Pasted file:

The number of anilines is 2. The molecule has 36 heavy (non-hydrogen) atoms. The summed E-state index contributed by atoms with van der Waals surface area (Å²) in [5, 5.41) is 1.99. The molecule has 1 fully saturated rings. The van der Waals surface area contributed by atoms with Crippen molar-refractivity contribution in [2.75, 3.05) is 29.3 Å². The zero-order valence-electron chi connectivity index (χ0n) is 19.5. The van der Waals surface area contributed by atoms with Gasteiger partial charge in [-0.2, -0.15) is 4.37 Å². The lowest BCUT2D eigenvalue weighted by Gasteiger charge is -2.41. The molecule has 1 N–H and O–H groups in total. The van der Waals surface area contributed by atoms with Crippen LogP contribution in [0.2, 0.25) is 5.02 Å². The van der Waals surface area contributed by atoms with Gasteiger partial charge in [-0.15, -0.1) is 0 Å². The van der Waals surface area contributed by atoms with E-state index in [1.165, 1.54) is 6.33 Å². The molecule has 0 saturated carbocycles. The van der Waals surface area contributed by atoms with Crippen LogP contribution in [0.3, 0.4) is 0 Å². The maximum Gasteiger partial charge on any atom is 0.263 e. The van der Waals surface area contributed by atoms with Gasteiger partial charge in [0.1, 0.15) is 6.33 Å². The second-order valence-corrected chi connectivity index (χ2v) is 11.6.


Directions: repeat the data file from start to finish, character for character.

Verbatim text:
The number of anilines is 2. The molecule has 36 heavy (non-hydrogen) atoms. The summed E-state index contributed by atoms with van der Waals surface area (Å²) in [5, 5.41) is 1.99. The molecule has 1 fully saturated rings. The van der Waals surface area contributed by atoms with Crippen molar-refractivity contribution in [2.75, 3.05) is 29.3 Å². The zero-order valence-electron chi connectivity index (χ0n) is 19.5. The van der Waals surface area contributed by atoms with Gasteiger partial charge in [-0.2, -0.15) is 4.37 Å². The lowest BCUT2D eigenvalue weighted by Gasteiger charge is -2.41. The molecule has 1 N–H and O–H groups in total. The van der Waals surface area contributed by atoms with Crippen LogP contribution in [0.2, 0.25) is 5.02 Å². The van der Waals surface area contributed by atoms with Gasteiger partial charge in [-0.15, -0.1) is 0 Å². The van der Waals surface area contributed by atoms with E-state index in [1.165, 1.54) is 6.33 Å². The molecule has 0 saturated carbocycles. The van der Waals surface area contributed by atoms with Crippen LogP contribution in [0.3, 0.4) is 0 Å². The maximum Gasteiger partial charge on any atom is 0.263 e. The van der Waals surface area contributed by atoms with Gasteiger partial charge in [0.1, 0.15) is 6.33 Å². The second-order valence-corrected chi connectivity index (χ2v) is 11.6.